Did you see what I did there? I honestly cannot have been the first or only person to do that today on this fun-filled Valentine’s Day/Ash Wednesday combo.
All day long I’ve seen things like this:
Roses are red,
violets are blue,
I’m going to die
And so are you.
“Hey girl, I love you. Let’s talk about our mortality.”
Love and death on the same day. And, I have two people in my life who celebrate the day of their birth on this day. Love, death, birth, life…is there anything that represents the human experience more than those four words?
There is something uniquely appropriate about celebrating Love on the same day as we are invited to remember that we are dust and to dust we shall return because love and death are utterly and inexorably linked. None of us have ever loved without the prospect of death—either our own or this person that we have loved. We all know that we are loving with the great risk that that we will experience a small death—this person will break up with me and there will be the death of this relationship—or the capital “D” Death when that person is no longer here on earth, breathing the same air… their voice can no longer be heard, their touch no longer felt.
When we are reminded of death the love around us awakens us to love more, to love better, to use the witness of death as a reminder of LIFE. Often times when there is a tragedy that shakes us to our collective core, as there was today in Parkland, Florida, we say things like, “I’m going to hug my kids a little tighter tonight.” On 911 when it was clear the plane was going to crash in a field in Pennsylvania, people weren’t calling to check in at home or make one last deal at work, they were calling the people nearest and dearest to them to say those three words that are ubiquitously plastered all over today on cards, balloons, little candy hearts…I LOVE YOU. In the face of death, love was all that mattered.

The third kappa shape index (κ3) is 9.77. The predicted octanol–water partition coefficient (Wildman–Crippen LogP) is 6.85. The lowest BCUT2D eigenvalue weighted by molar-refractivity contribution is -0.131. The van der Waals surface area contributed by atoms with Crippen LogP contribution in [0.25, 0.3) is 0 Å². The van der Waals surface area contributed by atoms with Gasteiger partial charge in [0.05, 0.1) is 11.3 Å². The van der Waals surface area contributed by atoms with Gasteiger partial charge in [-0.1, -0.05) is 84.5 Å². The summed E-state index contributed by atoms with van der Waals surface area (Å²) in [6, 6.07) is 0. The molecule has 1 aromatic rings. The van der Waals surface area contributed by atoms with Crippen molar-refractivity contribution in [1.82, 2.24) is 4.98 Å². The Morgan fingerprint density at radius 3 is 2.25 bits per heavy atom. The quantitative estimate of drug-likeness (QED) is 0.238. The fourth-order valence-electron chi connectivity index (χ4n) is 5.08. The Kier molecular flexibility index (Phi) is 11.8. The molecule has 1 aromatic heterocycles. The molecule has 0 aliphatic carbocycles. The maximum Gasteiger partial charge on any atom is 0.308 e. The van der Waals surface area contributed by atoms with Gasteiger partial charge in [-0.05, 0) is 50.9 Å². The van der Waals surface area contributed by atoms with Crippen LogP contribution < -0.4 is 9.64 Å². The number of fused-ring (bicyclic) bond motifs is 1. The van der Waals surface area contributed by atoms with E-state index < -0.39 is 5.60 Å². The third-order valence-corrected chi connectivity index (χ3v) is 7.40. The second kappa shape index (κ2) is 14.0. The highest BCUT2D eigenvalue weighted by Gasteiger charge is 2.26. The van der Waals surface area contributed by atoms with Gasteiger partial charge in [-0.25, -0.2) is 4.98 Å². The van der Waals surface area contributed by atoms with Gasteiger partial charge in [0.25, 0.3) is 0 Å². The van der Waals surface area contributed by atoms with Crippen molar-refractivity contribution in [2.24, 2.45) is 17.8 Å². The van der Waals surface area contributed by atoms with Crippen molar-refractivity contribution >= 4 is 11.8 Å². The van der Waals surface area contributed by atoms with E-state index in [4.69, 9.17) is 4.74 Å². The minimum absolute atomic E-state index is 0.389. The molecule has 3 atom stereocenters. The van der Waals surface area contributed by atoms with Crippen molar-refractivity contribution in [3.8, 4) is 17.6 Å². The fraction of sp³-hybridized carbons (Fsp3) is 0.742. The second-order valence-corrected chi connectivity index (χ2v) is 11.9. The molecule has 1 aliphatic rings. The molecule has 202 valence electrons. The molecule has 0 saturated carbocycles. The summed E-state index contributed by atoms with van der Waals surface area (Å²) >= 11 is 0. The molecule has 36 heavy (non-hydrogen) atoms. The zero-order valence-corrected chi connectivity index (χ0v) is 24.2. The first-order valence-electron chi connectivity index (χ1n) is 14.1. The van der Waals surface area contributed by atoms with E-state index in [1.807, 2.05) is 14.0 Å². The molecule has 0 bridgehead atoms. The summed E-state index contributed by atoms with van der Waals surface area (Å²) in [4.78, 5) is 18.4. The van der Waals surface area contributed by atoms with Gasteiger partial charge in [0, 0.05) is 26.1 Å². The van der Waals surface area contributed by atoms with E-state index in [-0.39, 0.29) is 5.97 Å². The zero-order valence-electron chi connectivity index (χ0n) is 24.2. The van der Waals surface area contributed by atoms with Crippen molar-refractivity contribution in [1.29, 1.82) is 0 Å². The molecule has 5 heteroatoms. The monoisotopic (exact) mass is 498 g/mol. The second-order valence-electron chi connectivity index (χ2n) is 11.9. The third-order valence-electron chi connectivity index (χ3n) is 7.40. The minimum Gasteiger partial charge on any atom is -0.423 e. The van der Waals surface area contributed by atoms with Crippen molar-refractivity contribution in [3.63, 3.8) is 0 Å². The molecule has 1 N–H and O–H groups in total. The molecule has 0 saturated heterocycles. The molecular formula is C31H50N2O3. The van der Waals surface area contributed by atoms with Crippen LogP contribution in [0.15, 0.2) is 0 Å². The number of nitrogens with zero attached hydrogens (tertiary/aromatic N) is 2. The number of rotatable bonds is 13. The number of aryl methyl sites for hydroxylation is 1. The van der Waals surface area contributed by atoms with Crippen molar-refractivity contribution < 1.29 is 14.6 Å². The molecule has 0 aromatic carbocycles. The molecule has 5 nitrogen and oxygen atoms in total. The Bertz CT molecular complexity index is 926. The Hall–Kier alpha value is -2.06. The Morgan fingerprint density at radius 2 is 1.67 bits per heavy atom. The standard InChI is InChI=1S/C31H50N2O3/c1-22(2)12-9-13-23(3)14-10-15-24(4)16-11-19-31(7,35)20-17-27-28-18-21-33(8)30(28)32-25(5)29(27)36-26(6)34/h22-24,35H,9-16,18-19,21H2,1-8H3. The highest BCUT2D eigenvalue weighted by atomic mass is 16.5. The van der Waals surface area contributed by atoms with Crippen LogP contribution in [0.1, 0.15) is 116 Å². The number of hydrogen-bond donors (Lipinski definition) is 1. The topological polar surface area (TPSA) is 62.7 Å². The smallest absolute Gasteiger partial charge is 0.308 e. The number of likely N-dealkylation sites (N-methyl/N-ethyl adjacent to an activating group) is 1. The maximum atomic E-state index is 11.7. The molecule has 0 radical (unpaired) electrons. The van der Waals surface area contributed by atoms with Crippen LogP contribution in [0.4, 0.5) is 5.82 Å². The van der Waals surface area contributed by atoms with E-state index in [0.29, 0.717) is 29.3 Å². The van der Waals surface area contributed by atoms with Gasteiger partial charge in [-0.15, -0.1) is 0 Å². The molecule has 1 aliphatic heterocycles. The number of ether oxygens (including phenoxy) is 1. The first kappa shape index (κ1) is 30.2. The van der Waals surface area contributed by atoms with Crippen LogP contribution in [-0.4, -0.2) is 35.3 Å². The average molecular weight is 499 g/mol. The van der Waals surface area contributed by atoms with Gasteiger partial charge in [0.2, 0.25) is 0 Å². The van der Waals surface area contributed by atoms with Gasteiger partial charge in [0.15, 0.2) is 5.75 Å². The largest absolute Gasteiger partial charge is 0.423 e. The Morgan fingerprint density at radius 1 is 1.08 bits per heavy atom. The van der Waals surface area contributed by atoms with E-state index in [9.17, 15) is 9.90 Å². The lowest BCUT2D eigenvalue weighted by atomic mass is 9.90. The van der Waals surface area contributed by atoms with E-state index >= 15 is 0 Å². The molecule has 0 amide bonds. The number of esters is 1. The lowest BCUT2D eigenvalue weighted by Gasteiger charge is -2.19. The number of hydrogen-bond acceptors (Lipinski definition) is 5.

For me, grief is simply death colored by love—the aura that is created as you cry, scream, lament, question, wonder, and eventually start to put one foot in front of the other and move through life without that person. It is why grief looks so different for so many. There is nothing more common than death—it is our collective constant. But it is also individually so unique because of our other collective constant: Love. So, whatever loved looked like in that relationship, the loss will cast its unique hue. Parent/child, brother/sister, husband/wife/, love gone wrong—harsh words, spoken, a rift that was never healed, or love gone so right—a best friend, soulmate, beloved. And for most of us, somewhere in between…even on the same day…just like this one.
Part of being human is acknowledging that death is right there. It will happen to those we love, it will happen to those who are loved, it will happen to us. That is the Ash Wednesday invitation. But the Valentine’s Day invitation is to remind ourselves of who those people are that we love and to make sure they know that through a bouquet of flowers, a heart-shaped pancake (I really do think my kids feel more loved because I did that this morning) or through those three little words. It is to be reminded of how loved we are. And, the invitation of every day is to be reminded that while death and love co-exist—sometimes in the very same breath—love wins.
XO and + (the best cross I could find on my keyboard)